So, Mike Komisarek is a leaf now. The guy who was drafted by the Habs, developed by them, taken care of by them during one of the worst times of his life and protected on the ice by being paired with Andrei Markov, has grabbed a few extra hundred Gs to scarper off to Toronto the first chance he got. He says the leafs are "the best fit." And it's "unfortunate" that "things didn't work out with Montreal." The reporters who cover the Habs say we shouldn't be angry with him because he was a good guy who was always available to the media and was a dutiful Hab while he was there.
Well, you know what? I AM mad at him. I'm really angry and, as a fan, betrayed by his lack of loyalty. Now, don't get me wrong, I know how ridiculous that sounds. We all...players, owners, GMs and fans...know and accept that pro hockey is a business. It's no different than a bank or an IT company. The team provides a service and the fans pay for that service. The people who work for the teams are employees who get evaluated, promoted and demoted based on their performance in providing the service customers want. And hockey teams, like banks or IT companies...and restaurants, plumbing companies, supermarkets and every other business...rely on the bottom line. Turn a profit, or you close.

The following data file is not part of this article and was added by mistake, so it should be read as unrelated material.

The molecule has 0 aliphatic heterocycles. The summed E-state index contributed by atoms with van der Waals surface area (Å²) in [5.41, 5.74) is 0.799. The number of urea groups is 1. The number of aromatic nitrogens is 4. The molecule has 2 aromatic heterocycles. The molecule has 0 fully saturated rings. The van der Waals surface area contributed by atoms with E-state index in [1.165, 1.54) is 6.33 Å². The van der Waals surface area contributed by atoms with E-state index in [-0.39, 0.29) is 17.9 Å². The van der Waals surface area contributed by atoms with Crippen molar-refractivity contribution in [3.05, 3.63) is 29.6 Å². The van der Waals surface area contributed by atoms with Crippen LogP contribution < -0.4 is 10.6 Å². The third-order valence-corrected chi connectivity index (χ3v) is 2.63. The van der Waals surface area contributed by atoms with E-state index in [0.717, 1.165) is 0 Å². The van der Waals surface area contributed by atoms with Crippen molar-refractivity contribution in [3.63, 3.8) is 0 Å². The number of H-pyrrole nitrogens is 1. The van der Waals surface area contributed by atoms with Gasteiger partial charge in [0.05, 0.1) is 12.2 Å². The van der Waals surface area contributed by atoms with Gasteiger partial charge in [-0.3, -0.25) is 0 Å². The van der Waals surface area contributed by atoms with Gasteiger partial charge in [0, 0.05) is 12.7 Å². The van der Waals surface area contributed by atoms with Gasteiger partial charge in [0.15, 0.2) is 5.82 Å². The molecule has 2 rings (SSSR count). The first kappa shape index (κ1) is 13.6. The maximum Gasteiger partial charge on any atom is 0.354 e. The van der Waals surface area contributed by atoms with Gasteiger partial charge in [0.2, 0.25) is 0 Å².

I have to say though, as a business hockey is pretty much a scam. The service hockey teams sell is entertainment and the currency in which they trade is emotion. Pro hockey depends on thousands of us investing our time, love and money in supporting a particular team and its players. These guys don't feed us or fix our pipes or solve our computer problems. They entertain us. They rely on our attachment to a sweater or a player to keep our interest and keep us watching and paying for the privilege. That's why we get angry when a player walks away from us the way Komisarek has done. It's a shock to realize that he wasn't as invested in the team as we are. And it stings when reality intrudes into the fantasy world that is pro sport. The players make us hope and dream, then they get to decide when the dream is over with a curt, "it's a business" as their excuse. We feel betrayed because it's not fair for them to have it both ways...a player can't make us love him and then tell us he's done with us because another team's fans will pay more to love him. They tell us it's a business, but they don't want us to really believe it. If we did, cynicism would bring down the pro sport house of cards.
So, when a player like Komisarek leaves us in the dust, we have a choice to make. We can blithely say, "Oh well, it's a business and he's got to make as much money as he can now because his career will be so short." Or we can get angry and feel betrayed. Pro hockey had better hope it's the latter, because the day fans really, truly, in their hearts, believe hockey is a business, that's the day they stop paying for the fantasy.
That's why today I say, have a good time in Toronto, you traitor. I hope playing without Andrei Markov to cover up your mistakes doesn't hurt too much. And may you never score a point against the Habs, and when you block Yannick Weber's point shot, I hope it hurts. A lot.